#32: Rogue Moon (1960) by Algis Budrys

“Intelligent men pride themselves on their control. They go to elaborate lengths to disguise their impulses—not from the world; they’re not hypocrites—from themselves. They find rational bases for emotional actions, and they present logical excuses for disaster. A man may begin a whole series or errors and pursue it to the brink of the pit, and over the brink, all unaware.”

“Life is a dead-end street.”—H. L. Mencken.


A large alien artifact appears on the Moon. There is a way to enter it, but perhaps no way to exit. Just what is it and how can it be navigated? This is the puzzle that is laid in the lap of Dr. Edward Hawks in Algis Budrys’ 1960 novel Rogue Moon. Hawks leads a secret project that has developed a matter transmitter. This transmitter is used to send “copies” of volunteers to the Moon to investigate the artifact. One by one, the copies are sacrificed inside of the object. See, there seems to be a pattern to the type of movements one can make in the artifact: turn slightly right here, don’t bend down there, look up here, don’t jump across that there. As each copy arrives on the Moon, the “original” is suspended in sensory deprivation back at Hawks’ lab. For some reason, this allows a psychic contact between the two that allows the original to experience everything the copy does, only survive to tell about it…sort of. It turns out that experiencing the death of your other self is enough to drive a person mad.


This unfortunate detail leads Hawks to search for the perfect man to volunteer for the project…perhaps a sociopath of some sort? The quest for a perfect death-defying man puts Hawks in close contact with a string of manipulative characters. First there’s Vincent “Connie” Connington, the head of personnel at Continental Electrics—the place that houses Hawks’ lab. Connie suggests that the perfect man for the job is one Al Barker, an adventurer who lusts for death. Barker is romantically paired with Claire Pack, a woman who uses sex to manipulate men and who forces Barker to continually prove himself to her. By the way, Connie lusts after Ms. Pack, so perhaps he has ulterior motives for suggesting Barker, eh? Well, it turns out that Barker is the right one for the job; he’s able to withstand watching his death over and over. But as he progresses through the maze, things get stranger and more disturbing. In particular, the landscape becomes littered with dead Barkers. And in the end, Hawks desires his own place in the mapping of the artifact. Good idea?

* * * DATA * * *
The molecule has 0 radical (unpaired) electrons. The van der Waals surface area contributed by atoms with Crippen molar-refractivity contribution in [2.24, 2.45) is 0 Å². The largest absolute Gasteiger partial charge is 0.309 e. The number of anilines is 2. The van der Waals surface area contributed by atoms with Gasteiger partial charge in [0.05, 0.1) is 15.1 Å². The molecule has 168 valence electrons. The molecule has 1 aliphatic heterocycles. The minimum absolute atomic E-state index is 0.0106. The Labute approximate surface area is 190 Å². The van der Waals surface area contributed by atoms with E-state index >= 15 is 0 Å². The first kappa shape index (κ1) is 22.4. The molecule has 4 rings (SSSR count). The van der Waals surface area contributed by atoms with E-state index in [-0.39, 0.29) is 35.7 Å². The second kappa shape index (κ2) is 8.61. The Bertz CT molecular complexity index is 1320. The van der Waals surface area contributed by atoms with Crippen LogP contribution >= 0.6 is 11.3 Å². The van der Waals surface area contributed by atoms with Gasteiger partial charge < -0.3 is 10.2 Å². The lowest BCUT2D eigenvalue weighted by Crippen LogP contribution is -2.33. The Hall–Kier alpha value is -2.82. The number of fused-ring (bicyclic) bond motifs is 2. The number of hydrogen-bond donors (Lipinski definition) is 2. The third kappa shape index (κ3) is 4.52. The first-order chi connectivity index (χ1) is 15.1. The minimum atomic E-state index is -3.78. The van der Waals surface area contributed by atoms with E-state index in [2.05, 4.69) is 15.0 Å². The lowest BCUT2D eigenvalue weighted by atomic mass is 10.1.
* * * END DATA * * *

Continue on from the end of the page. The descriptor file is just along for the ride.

Budrys (1931-2008), a Lithuanian immigrant known for his deft short stories, crafted an unusual sf novel in Rogue Moon. Prefiguring the “inner space” stories that would come out of sf later in the 60s and 70s, Budrys’ work is literary and pulp-y simultaneously. He lingers on character development but is short on technological definition. Nonetheless, I found the work intriguing and a joy to read. In particular, the alien artifact fascinatingly prefigures modern video games: endless lives shed in a landscape that requires specific tasks to be performed in a specific way in order to reach a goal. Also, Budrys asks fascinating philosophical questions about the nature of self in this work. Are these “copies” perfect in every way? What does it mean if just one memory, say the color of a childhood home, is disturbed? Can it be said that the copy is accurate enough to be thought of as the same individual? And once the copy and the original diverge in experience, are they each unique individuals? Or is one just a distortion of the other? While Budrys gives the reader the tools to ponder these and other questions of personhood, he leaves it up to reader to decide the answers. Lucky us.


Availability
*Sigh* Out of print. Buy it used or get it from the library.

One response to “#32: Rogue Moon (1960) by Algis Budrys

  1. I know that this book was influenced alot by Freud. I donlt know much about Frued’s ideas but these images must have really struck my subconcience somewhere because I found this book chilling even though i couldn;t really explain why and when I told other people about it, it seemed like there was nothing going on at all. Sigmund must have been on to something

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